German practice for squamous cell carcinomas consists of a neck dissection of levels I-III as a standard procedure. If the tumour is strictly on one side close to the body of the mandible or the lateral border of the tongue, it is performed only unilaterally and expanded to the other side and level V on the ipsilateral side only in cases of positive lymph nodes, proven by frozen sections. If the tumour is located anteriorly in the mouth or behind the molars, neck dissection level I-III is conducted on both sides and expanded to level V if the frozen sections in level II or III are positive.

This is clearly a different oncological strategy and based on a different premise and available resource (for example ready availability and reliance on perioperative frozen section).

Therapeutic neck dissection is performed when it is strongly suspected, or known, that there is disease in the neck (enlarged lymph nodes by clinical or radiological criteria, or positive findings from fine-needle biopsy). In order to achieve good control, some surgeons may perform comprehensive neck dissection (taking all five levels of lymph nodes in the neck and usually including at least some of the noninvolved anatomical structures; modified radical neck dissections types I to III; see Table 1). However, in small-volume neck disease, it is reasonable to perform selective neck dissection as described above: if postoperative radiotherapy is indicated, the survival and recurrence figures are no different and the morbidity of  selective neck dissection is less than that associated with radical neck dissection.

In many maxillofacial surgical oncological practices it is now more common to perform an extended modified radical neck dissection (hyper-radical, including skin or other structures in one area but preserving a viable structure, perhaps the accessory nerve, in another) than the classical radical (block) neck dissection.

A ‘positive neck’ is the one with clinical or radiological evidence of disease in neck lymph nodes. There is no randomised controlled evidence that would clearly define the best treatment for patients with a clinically node-positive neck. Patients with clinical stage N1 disease should be treated by appropriate neck dissection, or by radical radiotherapy with or without chemotherapy. Patients with clinical stage N2 or N3 disease should be treated by comprehensive neck dissection and external beam radiotherapy, or by radical radiotherapy and comprehensive neck dissection. The difference in approach is very variable primarily because of logistics, not evidence. The only agreement is that both modalities together have a higher survival rate.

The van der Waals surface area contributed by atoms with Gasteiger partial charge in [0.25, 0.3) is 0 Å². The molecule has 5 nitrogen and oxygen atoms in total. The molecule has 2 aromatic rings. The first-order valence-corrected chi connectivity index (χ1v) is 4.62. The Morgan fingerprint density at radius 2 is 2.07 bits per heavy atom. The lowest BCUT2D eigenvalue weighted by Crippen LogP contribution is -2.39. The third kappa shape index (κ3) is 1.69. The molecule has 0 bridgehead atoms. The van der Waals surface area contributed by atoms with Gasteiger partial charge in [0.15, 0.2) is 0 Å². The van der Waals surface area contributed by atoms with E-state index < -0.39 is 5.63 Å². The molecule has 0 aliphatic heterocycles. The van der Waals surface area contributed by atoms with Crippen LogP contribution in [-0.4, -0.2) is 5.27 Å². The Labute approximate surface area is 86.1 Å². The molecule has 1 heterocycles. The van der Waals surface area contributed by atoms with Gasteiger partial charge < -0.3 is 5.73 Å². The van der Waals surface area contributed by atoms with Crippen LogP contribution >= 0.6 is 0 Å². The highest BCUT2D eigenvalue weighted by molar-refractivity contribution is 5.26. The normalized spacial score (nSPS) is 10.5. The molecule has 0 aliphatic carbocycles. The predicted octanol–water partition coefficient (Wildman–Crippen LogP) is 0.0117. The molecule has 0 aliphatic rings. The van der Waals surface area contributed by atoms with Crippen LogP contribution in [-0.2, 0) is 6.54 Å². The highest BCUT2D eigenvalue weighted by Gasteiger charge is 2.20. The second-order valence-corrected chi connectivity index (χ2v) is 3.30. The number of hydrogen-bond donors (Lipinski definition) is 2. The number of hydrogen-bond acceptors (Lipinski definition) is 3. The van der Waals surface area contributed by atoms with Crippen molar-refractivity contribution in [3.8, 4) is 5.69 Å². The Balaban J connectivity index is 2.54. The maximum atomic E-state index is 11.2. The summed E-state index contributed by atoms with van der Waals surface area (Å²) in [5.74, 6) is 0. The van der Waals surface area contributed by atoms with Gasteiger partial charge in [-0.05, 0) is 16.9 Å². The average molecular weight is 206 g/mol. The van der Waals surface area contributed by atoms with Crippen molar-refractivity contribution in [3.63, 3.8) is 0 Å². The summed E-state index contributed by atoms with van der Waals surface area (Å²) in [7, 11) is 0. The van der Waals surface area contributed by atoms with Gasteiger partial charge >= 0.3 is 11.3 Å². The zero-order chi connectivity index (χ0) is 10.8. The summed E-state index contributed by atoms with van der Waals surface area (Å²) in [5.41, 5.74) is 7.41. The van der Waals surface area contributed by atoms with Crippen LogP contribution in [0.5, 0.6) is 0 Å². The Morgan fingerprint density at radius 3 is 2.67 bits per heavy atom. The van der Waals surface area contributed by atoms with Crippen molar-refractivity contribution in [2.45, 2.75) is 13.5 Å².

Elective neck dissection is a controversial area, in particular for early-stage oral cancer. A possible disadvantage of leaving a neck alone and operating only when it becomes involved clinically is that positive neck findings carry a poorer prognosis because the disease is more advanced, a consequence of the detection of disease in the neck often coming when it has reached the N2 stage. The disadvantages of neck dissection include unnecessary surgical morbidity (if found to be negative pathologically), a claimed 1% risk of mortality (this may well be a significant overestimate) and inefficient use of resources.

Alternatives to elective neck dissection (when no disease is demonstrable clinically or radiologically) include a watch and wait policy, close monitoring with regular ultrasound-guided fine-needle biopsy (problem with follow-up compliance) and, currently on trial, sentinel lymph node biopsy (only investigating the lymph nodes most likely to be affected), though this has been shown to have poor sensitivity in occult disease.

Adjuvant radiotherapy is given to the primary tumour site where there is tumour present at the margins, close to the margins, high grade dysplasia/carcinoma in situ at the margins on histological analysis, bone invasion (stage T4 by definition) or large tumours. Adjuvant radiotherapy is given to the neck following neck dissection where there is extracapsular spread, multiple intracapsular disease (more than two lymph nodes positive) or soft tissue disease or positive margins.